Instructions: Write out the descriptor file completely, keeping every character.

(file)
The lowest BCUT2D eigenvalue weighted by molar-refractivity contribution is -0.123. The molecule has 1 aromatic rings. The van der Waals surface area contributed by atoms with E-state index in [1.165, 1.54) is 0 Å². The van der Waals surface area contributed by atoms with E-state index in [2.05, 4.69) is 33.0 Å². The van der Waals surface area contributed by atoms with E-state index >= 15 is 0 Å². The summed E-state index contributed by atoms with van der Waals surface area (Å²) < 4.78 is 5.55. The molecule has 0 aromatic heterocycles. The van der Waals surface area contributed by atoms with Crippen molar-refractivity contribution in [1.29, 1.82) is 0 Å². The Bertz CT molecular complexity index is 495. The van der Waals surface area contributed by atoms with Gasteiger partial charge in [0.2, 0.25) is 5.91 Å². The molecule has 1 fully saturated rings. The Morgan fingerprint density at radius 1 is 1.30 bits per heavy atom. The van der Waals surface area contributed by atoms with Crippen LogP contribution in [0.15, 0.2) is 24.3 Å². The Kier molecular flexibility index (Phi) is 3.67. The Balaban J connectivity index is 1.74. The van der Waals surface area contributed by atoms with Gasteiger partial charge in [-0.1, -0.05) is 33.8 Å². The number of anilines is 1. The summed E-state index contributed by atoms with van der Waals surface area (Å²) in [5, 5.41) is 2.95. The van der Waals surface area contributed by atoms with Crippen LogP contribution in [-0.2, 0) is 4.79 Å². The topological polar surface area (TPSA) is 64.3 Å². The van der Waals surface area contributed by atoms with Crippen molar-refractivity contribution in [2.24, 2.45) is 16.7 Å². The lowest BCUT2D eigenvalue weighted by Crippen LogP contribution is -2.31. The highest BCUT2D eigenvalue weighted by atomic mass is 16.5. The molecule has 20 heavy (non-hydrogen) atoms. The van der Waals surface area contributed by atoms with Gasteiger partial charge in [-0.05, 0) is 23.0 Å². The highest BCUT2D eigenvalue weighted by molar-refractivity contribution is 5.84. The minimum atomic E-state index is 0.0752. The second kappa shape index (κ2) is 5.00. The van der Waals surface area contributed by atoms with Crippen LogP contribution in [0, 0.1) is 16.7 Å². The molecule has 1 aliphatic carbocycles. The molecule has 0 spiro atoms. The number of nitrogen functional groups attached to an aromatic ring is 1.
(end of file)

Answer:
The lowest BCUT2D eigenvalue weighted by molar-refractivity contribution is -0.123. The molecule has 1 aromatic rings. The van der Waals surface area contributed by atoms with E-state index in [1.165, 1.54) is 0 Å². The van der Waals surface area contributed by atoms with E-state index in [2.05, 4.69) is 33.0 Å². The van der Waals surface area contributed by atoms with E-state index >= 15 is 0 Å². The summed E-state index contributed by atoms with van der Waals surface area (Å²) < 4.78 is 5.55. The molecule has 0 aromatic heterocycles. The van der Waals surface area contributed by atoms with Crippen molar-refractivity contribution in [1.29, 1.82) is 0 Å². The Bertz CT molecular complexity index is 495. The van der Waals surface area contributed by atoms with Gasteiger partial charge in [0.2, 0.25) is 5.91 Å². The molecule has 1 fully saturated rings. The Morgan fingerprint density at radius 1 is 1.30 bits per heavy atom. The van der Waals surface area contributed by atoms with Crippen LogP contribution in [0.15, 0.2) is 24.3 Å². The Kier molecular flexibility index (Phi) is 3.67. The Balaban J connectivity index is 1.74. The van der Waals surface area contributed by atoms with Gasteiger partial charge in [-0.1, -0.05) is 33.8 Å². The number of anilines is 1. The summed E-state index contributed by atoms with van der Waals surface area (Å²) in [5, 5.41) is 2.95. The van der Waals surface area contributed by atoms with Crippen LogP contribution in [-0.2, 0) is 4.79 Å². The topological polar surface area (TPSA) is 64.3 Å². The van der Waals surface area contributed by atoms with Crippen molar-refractivity contribution in [2.24, 2.45) is 16.7 Å². The lowest BCUT2D eigenvalue weighted by Crippen LogP contribution is -2.31. The highest BCUT2D eigenvalue weighted by atomic mass is 16.5. The molecule has 20 heavy (non-hydrogen) atoms. The van der Waals surface area contributed by atoms with Gasteiger partial charge in [-0.05, 0) is 23.0 Å². The highest BCUT2D eigenvalue weighted by molar-refractivity contribution is 5.84. The minimum atomic E-state index is 0.0752. The second kappa shape index (κ2) is 5.00. The van der Waals surface area contributed by atoms with Crippen LogP contribution in [0, 0.1) is 16.7 Å². The molecule has 1 aliphatic carbocycles. The molecule has 0 spiro atoms. The number of nitrogen functional groups attached to an aromatic ring is 1.